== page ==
Located in Cherokee, NC, the Museum of the Cherokee Indian strives to perpetuate the history, culture, & stories of the Cherokee people.
Believing the loyalists were strongest in the South and hoping to enlist the slaves in their cause--an objective that seems incompatible with a focus on Southern loyalists--the British turned their efforts to the South. In fact, the British had some important military successes in the South. They occupied Savannah, Georgia, in late 1778 and Charleston, South Carolina, in May 1779. They also struck a disastrous blow on General Horatio Gates' forces at Camden, South Carolina, in August 1780. Although the British were successful in most conventional battles, the fighting in the South, under the leadership of Generals Nathanael Greene and Daniel Morgan, turned toward guerrilla and hit-and-run warfare. Moreover, the British had overestimated loyalist sentiment in the South; their presence actually forced many, who had been sitting out the war, to take sides, most in favor of the Patriots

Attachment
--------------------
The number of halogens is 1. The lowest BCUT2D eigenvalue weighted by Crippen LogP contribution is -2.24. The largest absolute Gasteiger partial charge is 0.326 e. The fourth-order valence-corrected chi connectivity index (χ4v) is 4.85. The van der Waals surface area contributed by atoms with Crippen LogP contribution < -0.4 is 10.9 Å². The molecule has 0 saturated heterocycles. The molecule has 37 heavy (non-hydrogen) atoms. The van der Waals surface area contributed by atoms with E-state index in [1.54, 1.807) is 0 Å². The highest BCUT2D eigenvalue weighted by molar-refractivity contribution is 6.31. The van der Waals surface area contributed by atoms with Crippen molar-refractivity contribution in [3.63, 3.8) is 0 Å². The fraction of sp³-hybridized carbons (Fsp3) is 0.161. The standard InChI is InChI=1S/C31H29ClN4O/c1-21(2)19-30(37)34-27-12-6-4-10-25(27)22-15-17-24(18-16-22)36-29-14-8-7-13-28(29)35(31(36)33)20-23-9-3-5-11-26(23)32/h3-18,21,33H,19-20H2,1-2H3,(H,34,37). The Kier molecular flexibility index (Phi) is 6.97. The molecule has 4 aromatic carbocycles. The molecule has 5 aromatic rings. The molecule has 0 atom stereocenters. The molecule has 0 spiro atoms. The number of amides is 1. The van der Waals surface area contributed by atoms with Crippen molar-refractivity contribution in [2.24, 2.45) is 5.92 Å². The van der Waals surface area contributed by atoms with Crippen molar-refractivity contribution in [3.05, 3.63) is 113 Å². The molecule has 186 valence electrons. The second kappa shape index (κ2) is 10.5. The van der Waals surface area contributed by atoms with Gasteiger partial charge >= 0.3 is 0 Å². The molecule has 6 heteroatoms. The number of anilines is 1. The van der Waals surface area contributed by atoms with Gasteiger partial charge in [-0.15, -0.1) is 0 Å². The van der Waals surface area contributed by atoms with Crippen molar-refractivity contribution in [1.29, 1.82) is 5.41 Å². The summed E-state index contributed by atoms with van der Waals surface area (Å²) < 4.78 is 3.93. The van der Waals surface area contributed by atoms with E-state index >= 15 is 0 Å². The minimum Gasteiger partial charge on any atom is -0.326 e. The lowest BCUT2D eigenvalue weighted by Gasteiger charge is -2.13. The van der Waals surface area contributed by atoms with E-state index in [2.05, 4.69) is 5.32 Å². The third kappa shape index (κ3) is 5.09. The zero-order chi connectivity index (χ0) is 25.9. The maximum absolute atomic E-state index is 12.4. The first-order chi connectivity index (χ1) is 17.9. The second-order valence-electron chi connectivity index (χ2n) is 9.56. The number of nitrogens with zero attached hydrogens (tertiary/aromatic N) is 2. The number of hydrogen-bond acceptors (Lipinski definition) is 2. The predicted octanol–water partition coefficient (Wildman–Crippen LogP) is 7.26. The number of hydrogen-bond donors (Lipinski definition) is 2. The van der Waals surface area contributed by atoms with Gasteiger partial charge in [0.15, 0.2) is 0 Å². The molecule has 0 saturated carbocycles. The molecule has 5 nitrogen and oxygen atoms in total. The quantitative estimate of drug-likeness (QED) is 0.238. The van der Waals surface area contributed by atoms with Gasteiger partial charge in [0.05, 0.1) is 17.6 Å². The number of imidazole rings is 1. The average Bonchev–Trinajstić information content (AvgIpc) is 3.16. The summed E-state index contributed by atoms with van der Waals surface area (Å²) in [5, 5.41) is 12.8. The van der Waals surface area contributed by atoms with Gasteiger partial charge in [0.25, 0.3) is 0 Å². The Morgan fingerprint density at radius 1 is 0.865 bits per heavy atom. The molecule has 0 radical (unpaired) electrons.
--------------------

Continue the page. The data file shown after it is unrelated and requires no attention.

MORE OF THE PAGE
The American Revolution timeline covers the lead up to the Revolution, key battles, and the formation of U.S. government through primary sources.
This collection of Primary Sources was pulled together for teachers to use. Click the links at the bottom of the thumbnails to see the original item on the relevant site or to download a PDF.
From Savannah, Georgia royal governor James Wright wrote the British Board of Trade about his resolve to administer the Stamp Act once instructions and stamped paper was received but warned that oppos
Revolutionary fervor was slow to take hold in colonial Georgia, largely due to the effective leadership of Royal Governor Sir James Wright. However, in July 1775, a Provincial Congress was established